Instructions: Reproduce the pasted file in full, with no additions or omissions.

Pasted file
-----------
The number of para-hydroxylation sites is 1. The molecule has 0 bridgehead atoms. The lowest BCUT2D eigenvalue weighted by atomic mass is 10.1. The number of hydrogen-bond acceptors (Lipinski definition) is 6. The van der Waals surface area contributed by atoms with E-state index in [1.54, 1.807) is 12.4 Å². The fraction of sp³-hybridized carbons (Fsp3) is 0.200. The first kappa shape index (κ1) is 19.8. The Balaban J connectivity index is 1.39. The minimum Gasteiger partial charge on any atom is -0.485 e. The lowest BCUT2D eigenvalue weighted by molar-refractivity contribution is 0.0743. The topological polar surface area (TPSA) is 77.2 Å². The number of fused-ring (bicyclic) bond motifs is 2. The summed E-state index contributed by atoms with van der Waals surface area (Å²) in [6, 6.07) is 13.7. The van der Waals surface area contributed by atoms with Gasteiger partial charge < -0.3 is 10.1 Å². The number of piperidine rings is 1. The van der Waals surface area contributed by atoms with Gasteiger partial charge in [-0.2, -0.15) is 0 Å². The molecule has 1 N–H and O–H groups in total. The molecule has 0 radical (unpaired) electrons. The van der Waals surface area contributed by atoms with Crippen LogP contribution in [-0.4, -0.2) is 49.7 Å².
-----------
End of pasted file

The number of para-hydroxylation sites is 1. The molecule has 0 bridgehead atoms. The lowest BCUT2D eigenvalue weighted by atomic mass is 10.1. The number of hydrogen-bond acceptors (Lipinski definition) is 6. The van der Waals surface area contributed by atoms with E-state index in [1.54, 1.807) is 12.4 Å². The fraction of sp³-hybridized carbons (Fsp3) is 0.200. The first kappa shape index (κ1) is 19.8. The Balaban J connectivity index is 1.39. The minimum Gasteiger partial charge on any atom is -0.485 e. The lowest BCUT2D eigenvalue weighted by molar-refractivity contribution is 0.0743. The topological polar surface area (TPSA) is 77.2 Å². The number of fused-ring (bicyclic) bond motifs is 2. The summed E-state index contributed by atoms with van der Waals surface area (Å²) in [6, 6.07) is 13.7. The van der Waals surface area contributed by atoms with Gasteiger partial charge < -0.3 is 10.1 Å². The number of piperidine rings is 1. The van der Waals surface area contributed by atoms with Gasteiger partial charge in [-0.2, -0.15) is 0 Å². The molecule has 1 N–H and O–H groups in total. The molecule has 0 radical (unpaired) electrons. The van der Waals surface area contributed by atoms with Crippen LogP contribution in [-0.4, -0.2) is 49.7 Å².